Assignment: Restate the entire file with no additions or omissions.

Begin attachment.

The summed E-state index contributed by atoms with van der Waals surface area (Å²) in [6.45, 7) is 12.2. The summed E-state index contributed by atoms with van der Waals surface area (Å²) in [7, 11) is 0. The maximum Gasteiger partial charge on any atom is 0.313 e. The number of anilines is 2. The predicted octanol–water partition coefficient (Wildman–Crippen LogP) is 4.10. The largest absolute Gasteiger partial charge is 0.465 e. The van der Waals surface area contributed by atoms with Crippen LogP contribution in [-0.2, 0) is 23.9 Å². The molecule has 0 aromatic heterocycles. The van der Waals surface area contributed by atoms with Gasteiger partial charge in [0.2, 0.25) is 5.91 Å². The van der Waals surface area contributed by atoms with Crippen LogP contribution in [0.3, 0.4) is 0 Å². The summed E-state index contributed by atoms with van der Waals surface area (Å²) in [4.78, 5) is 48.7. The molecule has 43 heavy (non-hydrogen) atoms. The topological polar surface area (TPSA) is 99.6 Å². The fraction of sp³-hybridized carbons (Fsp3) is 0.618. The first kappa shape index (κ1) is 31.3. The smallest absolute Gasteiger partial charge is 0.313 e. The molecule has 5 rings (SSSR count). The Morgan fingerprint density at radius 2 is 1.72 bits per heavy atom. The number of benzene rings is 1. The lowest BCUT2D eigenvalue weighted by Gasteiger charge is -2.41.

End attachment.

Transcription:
The summed E-state index contributed by atoms with van der Waals surface area (Å²) in [6.45, 7) is 12.2. The summed E-state index contributed by atoms with van der Waals surface area (Å²) in [7, 11) is 0. The maximum Gasteiger partial charge on any atom is 0.313 e. The number of anilines is 2. The predicted octanol–water partition coefficient (Wildman–Crippen LogP) is 4.10. The largest absolute Gasteiger partial charge is 0.465 e. The van der Waals surface area contributed by atoms with Crippen LogP contribution in [-0.2, 0) is 23.9 Å². The molecule has 0 aromatic heterocycles. The van der Waals surface area contributed by atoms with Gasteiger partial charge in [0.2, 0.25) is 5.91 Å². The van der Waals surface area contributed by atoms with Crippen LogP contribution in [0.3, 0.4) is 0 Å². The summed E-state index contributed by atoms with van der Waals surface area (Å²) in [4.78, 5) is 48.7. The molecule has 43 heavy (non-hydrogen) atoms. The topological polar surface area (TPSA) is 99.6 Å². The fraction of sp³-hybridized carbons (Fsp3) is 0.618. The first kappa shape index (κ1) is 31.3. The smallest absolute Gasteiger partial charge is 0.313 e. The molecule has 5 rings (SSSR count). The Morgan fingerprint density at radius 2 is 1.72 bits per heavy atom. The number of benzene rings is 1. The lowest BCUT2D eigenvalue weighted by Gasteiger charge is -2.41.